RobDiPietro

Both Robs (Jost and DiPietro) are in Ursa Minor with Michelle Casillas and they supported her when she sang lead.

Matt Aranoff on electric bass. Great!

MattAranoff

Ryan Vaughn on drums. Great! I ran into Ryan at John Schmitt’s set and told him that I personally blamed him for keeping us up way past our bedtime. Meaning, we really like catching sets when Ryan is drumming.

RyanVaughn

Spencer Cohen on drums and cowbell. Yes, Spencer is a master percussionist, including playing a naked cowbell, center stage! Great!

SpencerCohenCowbell

John Kengla on electric bass. Great!

Update: I just looked through the photos and not only can’t I find one with John Kengla, the song he was supposed to play on, Heaven, sung by Zach Jones, has Tony Maceli playing on it. So, no photo, and he might not even have been there. Oops.

Rob Heath on drums. Great!

RobHeath

Dan Tirer on electric guitar. Also great, but I’ll add that this was my first time seeing him, and I was particularly impressed. In fact, Lois, who doesn’t pay as much attention to certain instruments as I do, turned to me and commented on how good she thought he was.

DanTirer

Matt Basile on electric bass. Matt always delivers, great!

MattBasile

Jamie Alegre on drums. Great!

JamieAlegre

Steve Williams on drums. I saw Steve once before, supporting Julia Haltigan. He was great that night and again last night!

SteveWilliams

Jeff Litman on acoustic guitar. Great!

JeffLitman

Wow, can’t believe I got through the list, with or without mistakes. Yay me! Smile

Zach Jones Salutes Davey Jones and The Monkees at Rockwood Music Hall

Send to Kindle

It’s always sad when people die young. When it brings us together to remember them, their accomplishments, and the joy they brought to many, there’s at least a silver lining. Davy Jones of The Monkees passed away last week, at the young age of 66.

Zach Jones, a staple (and shining light) in the NYC indie music scene, is a life-long Monkees fan. We found out last night that he attended his first Monkees concert while still in the womb (I guess he snuck in without paying). When he heard about Davy’s passing, he contacted Rockwood Music Hall and arranged for a slot at 5pm last night to pay tribute to Davy and The Monkees.

ZachJones

In addition to assembling the usual suspects of top-notch musicians to join him, he got another Dave Jones to join as well.

DaveJonesSinging

Dave Jones is Zach’s father. It’s too popular a name for me to easily be able to find good links to him, so I’ll just summarize what I think I learned last night. Dave had a band while Zach was growing up. As you already learned above, Dave and his wife (who was also there last night) attended a Monkees concert while Zach’s mom was pregnant, so their love of The Monkees goes back even further than Zach’s.

DaveJonesZachJonesZachJonesParents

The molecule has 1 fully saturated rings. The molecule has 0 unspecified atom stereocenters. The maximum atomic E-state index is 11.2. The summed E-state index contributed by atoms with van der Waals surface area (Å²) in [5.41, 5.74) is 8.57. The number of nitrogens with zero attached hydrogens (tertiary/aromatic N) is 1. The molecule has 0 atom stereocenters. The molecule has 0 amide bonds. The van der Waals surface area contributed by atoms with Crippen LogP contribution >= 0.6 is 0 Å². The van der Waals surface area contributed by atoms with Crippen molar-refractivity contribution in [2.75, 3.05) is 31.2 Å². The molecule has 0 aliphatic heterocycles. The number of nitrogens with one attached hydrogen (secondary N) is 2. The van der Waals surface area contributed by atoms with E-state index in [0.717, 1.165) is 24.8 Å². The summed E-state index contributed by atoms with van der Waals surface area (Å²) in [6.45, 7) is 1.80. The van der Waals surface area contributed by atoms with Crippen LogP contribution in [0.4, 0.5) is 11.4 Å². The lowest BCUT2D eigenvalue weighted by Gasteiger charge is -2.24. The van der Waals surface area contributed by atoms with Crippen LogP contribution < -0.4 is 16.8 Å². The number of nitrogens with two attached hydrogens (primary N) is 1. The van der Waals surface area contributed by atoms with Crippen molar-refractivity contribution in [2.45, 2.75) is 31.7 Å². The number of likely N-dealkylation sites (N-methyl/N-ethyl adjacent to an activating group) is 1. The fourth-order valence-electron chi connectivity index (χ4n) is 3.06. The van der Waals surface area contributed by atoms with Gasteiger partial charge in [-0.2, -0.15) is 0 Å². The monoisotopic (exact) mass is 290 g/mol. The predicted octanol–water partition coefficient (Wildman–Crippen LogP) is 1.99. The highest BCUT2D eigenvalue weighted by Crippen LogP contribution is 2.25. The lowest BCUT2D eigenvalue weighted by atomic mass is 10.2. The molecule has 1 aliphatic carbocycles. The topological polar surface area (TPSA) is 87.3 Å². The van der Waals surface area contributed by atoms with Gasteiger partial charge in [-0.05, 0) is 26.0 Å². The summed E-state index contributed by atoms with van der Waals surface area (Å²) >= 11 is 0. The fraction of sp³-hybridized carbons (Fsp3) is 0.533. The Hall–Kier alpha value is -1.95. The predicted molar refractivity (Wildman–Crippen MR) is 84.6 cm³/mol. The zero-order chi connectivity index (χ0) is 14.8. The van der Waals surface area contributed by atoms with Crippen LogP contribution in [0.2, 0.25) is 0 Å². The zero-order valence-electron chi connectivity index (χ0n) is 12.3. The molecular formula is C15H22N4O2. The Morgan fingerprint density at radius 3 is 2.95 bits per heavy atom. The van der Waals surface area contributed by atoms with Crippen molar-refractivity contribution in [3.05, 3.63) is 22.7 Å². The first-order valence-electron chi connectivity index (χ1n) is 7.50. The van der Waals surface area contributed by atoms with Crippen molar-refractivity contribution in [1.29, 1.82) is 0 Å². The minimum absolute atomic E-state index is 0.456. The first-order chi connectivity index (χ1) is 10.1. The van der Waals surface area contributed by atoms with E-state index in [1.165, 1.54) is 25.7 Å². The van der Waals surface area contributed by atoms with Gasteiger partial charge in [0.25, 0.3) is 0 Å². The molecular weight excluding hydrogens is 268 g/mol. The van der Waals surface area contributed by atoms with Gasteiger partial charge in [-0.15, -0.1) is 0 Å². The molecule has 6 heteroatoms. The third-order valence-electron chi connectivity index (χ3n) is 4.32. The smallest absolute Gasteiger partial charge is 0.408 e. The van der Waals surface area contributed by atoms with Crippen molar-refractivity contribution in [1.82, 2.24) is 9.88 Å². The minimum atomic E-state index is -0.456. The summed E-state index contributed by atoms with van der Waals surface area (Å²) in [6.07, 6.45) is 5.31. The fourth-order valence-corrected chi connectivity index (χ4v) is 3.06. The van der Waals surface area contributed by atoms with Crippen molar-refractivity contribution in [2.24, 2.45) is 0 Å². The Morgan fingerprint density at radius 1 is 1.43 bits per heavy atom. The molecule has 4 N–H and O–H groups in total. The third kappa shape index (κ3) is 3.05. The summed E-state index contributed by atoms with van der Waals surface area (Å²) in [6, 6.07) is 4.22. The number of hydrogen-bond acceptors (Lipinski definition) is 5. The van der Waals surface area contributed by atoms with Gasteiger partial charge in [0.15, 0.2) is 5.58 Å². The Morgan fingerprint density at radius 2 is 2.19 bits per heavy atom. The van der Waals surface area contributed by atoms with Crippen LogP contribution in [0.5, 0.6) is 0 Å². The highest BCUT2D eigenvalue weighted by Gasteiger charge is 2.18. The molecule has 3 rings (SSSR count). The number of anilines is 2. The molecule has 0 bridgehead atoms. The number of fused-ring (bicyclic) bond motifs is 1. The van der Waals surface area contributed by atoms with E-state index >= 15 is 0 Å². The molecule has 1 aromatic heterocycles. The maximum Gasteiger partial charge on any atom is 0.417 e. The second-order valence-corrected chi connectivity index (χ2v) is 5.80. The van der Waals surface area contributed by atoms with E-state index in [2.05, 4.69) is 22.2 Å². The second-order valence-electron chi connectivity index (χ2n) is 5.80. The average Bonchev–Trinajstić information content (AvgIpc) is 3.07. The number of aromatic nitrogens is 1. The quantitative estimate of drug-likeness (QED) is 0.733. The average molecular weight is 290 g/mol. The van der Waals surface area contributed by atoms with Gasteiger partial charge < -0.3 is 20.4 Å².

Dave sings and plays the acoustic guitar very well. He sang lead on half the numbers and harmony on the rest. He also told a number of stories about Davy and his love of him and The Monkees. He has excellent stage presence. I’m sure I would enjoy seeing him perform separate from this tribute.

DaveJonesGuitar

Zach sang lead on the remaining songs while playing the drums to Monkees perfection. Zach kicked it off with the classic TV intro Hey Hey We’re The Monkees (Here we come, walking down the street…).

ZachJonesSinging

The amazing band, left-to-right on stage:

Greg Mayo on electric guitar and light vocals. Greg was great, nailing a number of very short, but amazingly familiar riffs. On one number he took a long and very fast lead, paying tribute to Michael Nesmith (who we were told didn’t actually play that lead when he was on TV). Greg had to leave right before the last number, because he was supporting Chrissi Poland who was opening for Pat Benatar and Neal Giraldo at Tarrytown Music Hall.

GregMayoGregMayoLeadGuitar

Patrick Firth on grand piano, electronic keyboards and light vocals. Pat was excellent, taking the most leads, albeit mostly short ones. They were all tasty and Dave called him out a number of times, each to the delight of the crowd.

PatrickFirthGregMayoPatrickFirthDaveJones

Brian Killeen on electric bass. Keeping the bottom going is something Brian always does well. While he didn’t sing, he was definitely into the entire set and an integral part of the sound.

BrianKilleenDaveJonesBrianKilleen

The crowd wouldn’t let them off the stage when they were done. After a bit of discussion, they decided to repeat the last song, up one fret. Zach tried to convince Tony Maceli to take the tambourine (Tony was there to enjoy the show). Tony declined, but Zach’s sister Natalie Jones took up the challenge. She stood center stage and was quite fancy with the tambourine, showing that all members of the Jones family have the musician’s gene in them. Smile

NatalieJonesNatalieJonesZachJones

It’s no surprise to me that The Monkees music still holds up 46 years later. The only real surprise is that it started out in a completely manufactured way, before taking on a life of its own. Thanks Zach, Dave and company for bringing us all back to relive some wonderful memories!

ZachJonesKristen

Here’s the set list:

SetList